The one thing that lets It: Chapter Two down is it’s length.
After watching the film twice, there are clear moment where it drags and you’re just waiting for the next memorable moment.
That being said, the first time I watched it, I was hooked throughout the 169-minute run time.
The stand-out performers in this flick are Bill Hader, as Richie Tozer, and James Ransone, as Eddie Kaspbrak, who provide some of the most memorable moments of the two It films.
That’s not to say the other actors aren’t memorable. James McAvoy as Bill Denbrough, Jessica Chastain as Beverly Marsh and Isaiah Mustafa as Mike Hanlon all do their characters justice and are brilliant choices to pick up where the child actors left off.
The main star, and one that steals the show once again, is of course Bill Skarsgard as Pennywise. Every single scene that Pennywise is in is both creepy, humours and incredibly well acted.
Unfortunately, for me, I felt there wasn’t enough Pennywise in this movie. He does get some great scenes, some of which are showcased in the trailers for the film, but I really could have done with more spooky clown.
When it comes to horror, I’m not normally a fan. I get spooked quite easily and I absolutely hate jump scares. However, recent ‘horror’ films are things I’ve been able to get on board with – such as Us, Get Out, It and A Quiet Place – and that is mainly because of the humour. And humour is very prevalent in It: Chapter Two.
The movie, sometimes, feels like a Marvel movie in the fact that every hard hitting moment is followed up with a joke. In It: Chapter Two, every jump scare is followed pretty closely by a joke or a witty remark – mainly thanks to Bill Hader or James Ransone – and this helped me relax into the film and allowed me to not be a tense, nervous wreck throughout.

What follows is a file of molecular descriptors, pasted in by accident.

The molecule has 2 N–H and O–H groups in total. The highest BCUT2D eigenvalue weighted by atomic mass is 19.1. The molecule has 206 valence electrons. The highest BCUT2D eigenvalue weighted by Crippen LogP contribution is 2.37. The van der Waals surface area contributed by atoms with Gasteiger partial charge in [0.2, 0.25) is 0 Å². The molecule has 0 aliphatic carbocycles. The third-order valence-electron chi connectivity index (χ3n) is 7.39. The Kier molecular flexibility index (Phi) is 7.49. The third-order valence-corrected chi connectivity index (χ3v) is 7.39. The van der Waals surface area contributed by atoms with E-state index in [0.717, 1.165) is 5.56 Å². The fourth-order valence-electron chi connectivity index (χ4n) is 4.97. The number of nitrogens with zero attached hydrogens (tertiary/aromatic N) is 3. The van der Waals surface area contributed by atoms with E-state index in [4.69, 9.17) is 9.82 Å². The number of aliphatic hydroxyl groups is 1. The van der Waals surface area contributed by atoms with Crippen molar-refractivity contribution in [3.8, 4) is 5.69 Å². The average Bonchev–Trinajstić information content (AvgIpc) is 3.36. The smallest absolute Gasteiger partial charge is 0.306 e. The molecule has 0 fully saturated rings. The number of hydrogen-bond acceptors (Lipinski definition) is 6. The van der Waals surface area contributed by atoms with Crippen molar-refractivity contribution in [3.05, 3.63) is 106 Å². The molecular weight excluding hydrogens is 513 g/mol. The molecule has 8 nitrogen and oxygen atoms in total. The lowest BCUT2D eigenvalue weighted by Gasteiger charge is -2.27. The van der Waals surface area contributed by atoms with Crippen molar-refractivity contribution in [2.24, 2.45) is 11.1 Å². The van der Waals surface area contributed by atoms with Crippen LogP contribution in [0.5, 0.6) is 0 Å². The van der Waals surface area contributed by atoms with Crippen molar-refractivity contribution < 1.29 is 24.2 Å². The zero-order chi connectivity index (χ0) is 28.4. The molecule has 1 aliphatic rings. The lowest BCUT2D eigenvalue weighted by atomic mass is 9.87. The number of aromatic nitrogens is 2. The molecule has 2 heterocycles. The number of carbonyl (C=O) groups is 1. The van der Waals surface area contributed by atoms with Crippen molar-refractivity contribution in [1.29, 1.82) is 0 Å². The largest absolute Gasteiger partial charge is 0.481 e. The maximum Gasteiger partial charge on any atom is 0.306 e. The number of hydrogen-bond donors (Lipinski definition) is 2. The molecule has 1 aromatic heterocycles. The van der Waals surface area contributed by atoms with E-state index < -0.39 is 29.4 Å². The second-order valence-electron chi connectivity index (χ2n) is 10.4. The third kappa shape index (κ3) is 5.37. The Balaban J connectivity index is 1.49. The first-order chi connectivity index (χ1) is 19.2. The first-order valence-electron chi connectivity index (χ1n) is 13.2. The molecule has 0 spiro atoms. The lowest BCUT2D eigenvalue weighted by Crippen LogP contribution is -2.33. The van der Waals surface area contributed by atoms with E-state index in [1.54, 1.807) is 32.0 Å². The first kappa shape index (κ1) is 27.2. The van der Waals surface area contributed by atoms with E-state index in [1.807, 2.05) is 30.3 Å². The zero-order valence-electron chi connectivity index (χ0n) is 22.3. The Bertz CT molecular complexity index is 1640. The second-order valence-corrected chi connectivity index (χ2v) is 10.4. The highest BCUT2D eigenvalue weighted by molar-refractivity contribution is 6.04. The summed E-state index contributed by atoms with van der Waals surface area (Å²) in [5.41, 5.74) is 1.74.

As mentioned, the length is what causes some problems. The film runs for almost three hours and, for a large part of that, the characters don’t spend a lot of time together. Not that that means they are boring moments (some are of course) but the moments when the characters are together provide some of the best scenes.
There is one other problem with the film. Digital de-aging. Naturally, kids get older. And when you need kids back for a film that’s being filmed three years after the first then the kids won’t look the same. However, the de-aging technology used in It: Chapter Two was painfully obvious, and you could see what scenes were new and what was taken from the previous film or a deleted scene left over. But, that’s a very small thing that I can easily forgive.
Overall, It: Chapter Two is a solid sequel to the first, I might even say I prefer the sequel.
The characters are great, the horror is just horror-y enough, the humour is well timed and relaxing and there are some surprisingly emotional moments for a scary clown film.
If you can go without peeing for three hours, I would highly recommend going to see It: Chapter Two.
It: Chapter Two: 4.5/5